A DPC [direct provider contracting] model would aim to enhance the beneficiary-physician relationship by providing a platform for physician group practices to provide flexible, accessible, and high quality care to beneficiaries that have actively chosen this type of care model.

The request for information, issued earlier this week, seeks public input on experience with direct provider contracting and asks interested parties to describe how Medicare might structure such a model, including addressing considerations such as provider and state participation, beneficiary participation, payments, program integrity, and beneficiary protection.

Comments are due May 25.

To learn more about the CMS request for information, a news release describing the request, and a copy of the RFI itself, go here.

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GAO: CMS Needs to Do Better Job on Demonstration Evaluations

The federal government needs to do a better job of evaluating Medicaid demonstration programs, according to the U.S. Government Accountability Office.

Demonstration programs, on which the federal government spends more than $300 billion a year, exempt states from selected federal Medicaid requirements and regulations so they can test new approaches to providing and paying for care for their Medicaid population.  As part of waiving these requirements, the Centers for Medicare & Medicaid Services requires the states to perform or commission evaluations of the effectiveness of those new approaches.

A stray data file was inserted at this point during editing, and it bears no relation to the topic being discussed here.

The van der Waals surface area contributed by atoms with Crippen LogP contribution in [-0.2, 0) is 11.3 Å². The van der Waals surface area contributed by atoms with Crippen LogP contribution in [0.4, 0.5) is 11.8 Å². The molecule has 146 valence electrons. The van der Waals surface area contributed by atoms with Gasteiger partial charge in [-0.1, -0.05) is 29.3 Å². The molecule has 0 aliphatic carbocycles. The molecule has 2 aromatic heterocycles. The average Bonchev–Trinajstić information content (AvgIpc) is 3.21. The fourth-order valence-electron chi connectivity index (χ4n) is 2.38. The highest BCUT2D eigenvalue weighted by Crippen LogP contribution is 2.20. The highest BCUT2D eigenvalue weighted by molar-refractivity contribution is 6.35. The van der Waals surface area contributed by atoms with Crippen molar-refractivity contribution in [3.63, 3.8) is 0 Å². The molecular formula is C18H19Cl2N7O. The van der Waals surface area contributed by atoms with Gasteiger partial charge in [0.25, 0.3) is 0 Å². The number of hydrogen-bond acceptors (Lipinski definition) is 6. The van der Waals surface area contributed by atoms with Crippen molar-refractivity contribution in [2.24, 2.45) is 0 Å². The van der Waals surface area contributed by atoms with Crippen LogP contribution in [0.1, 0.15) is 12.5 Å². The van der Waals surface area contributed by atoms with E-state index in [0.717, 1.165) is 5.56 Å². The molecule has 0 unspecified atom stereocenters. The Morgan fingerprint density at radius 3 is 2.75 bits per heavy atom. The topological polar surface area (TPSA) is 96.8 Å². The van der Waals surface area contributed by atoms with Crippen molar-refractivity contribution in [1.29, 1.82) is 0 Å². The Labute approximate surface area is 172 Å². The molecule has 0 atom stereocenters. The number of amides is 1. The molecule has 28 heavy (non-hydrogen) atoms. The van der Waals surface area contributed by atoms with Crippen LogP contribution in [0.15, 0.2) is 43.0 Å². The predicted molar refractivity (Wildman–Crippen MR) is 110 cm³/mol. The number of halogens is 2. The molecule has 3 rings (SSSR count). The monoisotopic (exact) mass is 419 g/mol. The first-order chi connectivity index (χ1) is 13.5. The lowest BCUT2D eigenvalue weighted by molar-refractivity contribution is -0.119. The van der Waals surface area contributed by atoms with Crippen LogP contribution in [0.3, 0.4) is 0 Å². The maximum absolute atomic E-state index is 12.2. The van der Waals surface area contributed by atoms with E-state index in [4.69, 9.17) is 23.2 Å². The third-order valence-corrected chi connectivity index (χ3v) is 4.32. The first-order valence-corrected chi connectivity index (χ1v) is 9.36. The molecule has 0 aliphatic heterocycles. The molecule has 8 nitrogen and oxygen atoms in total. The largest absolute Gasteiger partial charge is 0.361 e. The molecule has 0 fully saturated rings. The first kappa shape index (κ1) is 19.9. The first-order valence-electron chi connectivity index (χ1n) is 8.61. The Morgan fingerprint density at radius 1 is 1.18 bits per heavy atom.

According to a new GAO study, however, those reports are not always performed in a timely manner, are sometimes too limited in scope, and their results are not sufficiently publicized so that others may learn lessons from the demonstration.  The GAO recommended that CMS establish written procedures for such matter and CMS agreed with this recommendation.

Learn more about the GAO’s review of Medicaid demonstration program evaluations in the GAO report Medicaid Demonstrations:  Evaluations Yielded Limited Results, Underscoring Need for Changes to Federal Policies and Procedures, which can be found here.…

Administration Slows Movement Toward Medicare Quality Payments

The Trump administration is slowing Medicare’s movement toward making greater use of quality in its payment system.

The Obama administration’s goal of having 50 percent of Medicare payments made through a quality or alternative payment model by the end of 2018 now appears to be out of sight.  Instead, the Centers for Medicare & Medicaid Services has partially canceled two bundled payment programs – one for joint replacement and another for cardiac rehabilitation programs – and announced that before introducing new programs it wants to take a closer look at the successes and failures of the alternative payment model programs that have been implemented in recent years.

The Washington Post’s “The Health 202” feature offers an in-depth look at CMS’s current approach to Medicare quality programs and reimbursement system changes.  See it here.…